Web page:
The exhibition will introduce visitors to women in the Czech postal service from the first half of the 16th century until the recent past. The post office was one of the few state institutions in which women could work, under certain circumstances, since its foundation.

The exhibition also commemorates the 150th anniversary of women’s employment in the Austrian-Hungarian postal administration (from the 7th of April 1869) and unearths previously unknown facts about ​​female emancipation and women’s rights.


How did it begin?

At the time, it was very unusual for women to be able to work at the post office. Women were mostly active in the home where they took care of their husband and children. So how was it possible and what prompted them to become respected partners in a predominantly male environment?

The answer lies in the fact that the post office needed women in order to continue running smoothly. For example, when the postmaster died, he had to be replaced immediately by someone else. If there was no male successor, a female successor took the role.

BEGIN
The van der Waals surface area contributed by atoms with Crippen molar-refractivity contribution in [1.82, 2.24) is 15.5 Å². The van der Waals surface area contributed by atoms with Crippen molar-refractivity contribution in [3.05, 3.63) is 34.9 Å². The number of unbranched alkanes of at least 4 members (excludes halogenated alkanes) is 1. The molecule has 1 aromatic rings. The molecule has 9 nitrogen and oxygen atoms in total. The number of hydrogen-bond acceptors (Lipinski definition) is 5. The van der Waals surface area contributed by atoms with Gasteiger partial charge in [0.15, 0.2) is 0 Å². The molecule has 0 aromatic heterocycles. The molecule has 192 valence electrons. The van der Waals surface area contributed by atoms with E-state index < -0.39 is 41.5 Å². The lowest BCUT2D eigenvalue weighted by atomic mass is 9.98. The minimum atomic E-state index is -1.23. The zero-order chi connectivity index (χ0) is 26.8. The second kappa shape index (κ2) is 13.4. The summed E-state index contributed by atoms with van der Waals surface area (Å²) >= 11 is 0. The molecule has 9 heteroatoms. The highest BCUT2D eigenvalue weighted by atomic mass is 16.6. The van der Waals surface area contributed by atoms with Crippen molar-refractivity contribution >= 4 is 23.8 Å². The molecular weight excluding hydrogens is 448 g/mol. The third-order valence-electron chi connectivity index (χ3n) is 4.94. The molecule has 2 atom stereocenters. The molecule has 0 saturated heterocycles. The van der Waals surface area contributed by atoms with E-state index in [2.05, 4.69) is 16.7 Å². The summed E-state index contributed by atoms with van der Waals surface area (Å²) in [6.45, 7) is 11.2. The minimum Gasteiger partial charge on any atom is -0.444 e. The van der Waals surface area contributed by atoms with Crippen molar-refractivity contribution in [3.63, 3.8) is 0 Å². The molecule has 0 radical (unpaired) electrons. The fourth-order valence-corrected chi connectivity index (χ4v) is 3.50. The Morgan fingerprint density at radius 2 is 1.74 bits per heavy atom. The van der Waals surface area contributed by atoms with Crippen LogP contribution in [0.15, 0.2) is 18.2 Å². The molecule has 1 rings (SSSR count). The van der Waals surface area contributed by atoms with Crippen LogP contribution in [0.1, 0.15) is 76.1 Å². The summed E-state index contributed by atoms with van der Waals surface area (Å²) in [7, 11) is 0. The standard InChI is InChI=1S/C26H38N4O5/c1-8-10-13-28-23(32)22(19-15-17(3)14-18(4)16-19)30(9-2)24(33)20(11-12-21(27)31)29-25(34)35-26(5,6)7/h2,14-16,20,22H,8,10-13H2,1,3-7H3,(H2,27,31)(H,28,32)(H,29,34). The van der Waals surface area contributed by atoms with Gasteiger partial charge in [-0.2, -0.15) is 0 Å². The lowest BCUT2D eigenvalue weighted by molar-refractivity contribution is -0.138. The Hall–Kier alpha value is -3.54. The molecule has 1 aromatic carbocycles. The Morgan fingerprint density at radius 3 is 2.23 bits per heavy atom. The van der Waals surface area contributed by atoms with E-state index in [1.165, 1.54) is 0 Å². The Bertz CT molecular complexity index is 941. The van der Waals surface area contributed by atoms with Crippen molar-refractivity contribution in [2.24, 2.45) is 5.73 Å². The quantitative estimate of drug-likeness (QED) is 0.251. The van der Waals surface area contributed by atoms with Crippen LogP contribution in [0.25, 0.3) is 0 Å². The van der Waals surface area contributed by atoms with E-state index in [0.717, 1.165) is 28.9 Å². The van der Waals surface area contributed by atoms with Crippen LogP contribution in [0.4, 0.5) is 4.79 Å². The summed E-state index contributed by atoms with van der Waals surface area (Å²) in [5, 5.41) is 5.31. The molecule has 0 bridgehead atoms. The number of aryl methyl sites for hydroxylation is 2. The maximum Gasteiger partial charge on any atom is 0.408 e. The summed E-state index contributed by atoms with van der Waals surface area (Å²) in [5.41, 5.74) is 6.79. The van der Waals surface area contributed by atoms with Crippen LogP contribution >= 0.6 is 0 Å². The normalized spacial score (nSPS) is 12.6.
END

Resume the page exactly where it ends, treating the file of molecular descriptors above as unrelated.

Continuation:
However, it was not quite as easy as it sounds. Women were not granted equal rights to men in the post office for another while. For example, some of the conditions in order to work in the post office were a ban on getting married and being celibate.

Female postmasters also had to be supervised by an administrator.


Objects, devices and stories

The exhibition, full of large-format thematic panels with period photographs, is in several rooms divided chronologically in three. It is complemented by very rare historical objects and apparatus, including typewriters, scales, inkwells, postal shields, mailboxes, stamps, forms, note papers, and even crucifixes.

There are also biographical vignettes of specific persons and interesting stories, whose often convoluted fates impressively demonstrate the transformations of women in the postal environment.

Visitors can also explore the premises and find themselves in the role of a “woman at the post office”.


The exhibition will be open until the 12th of April. For further information, please visit the museum’s website: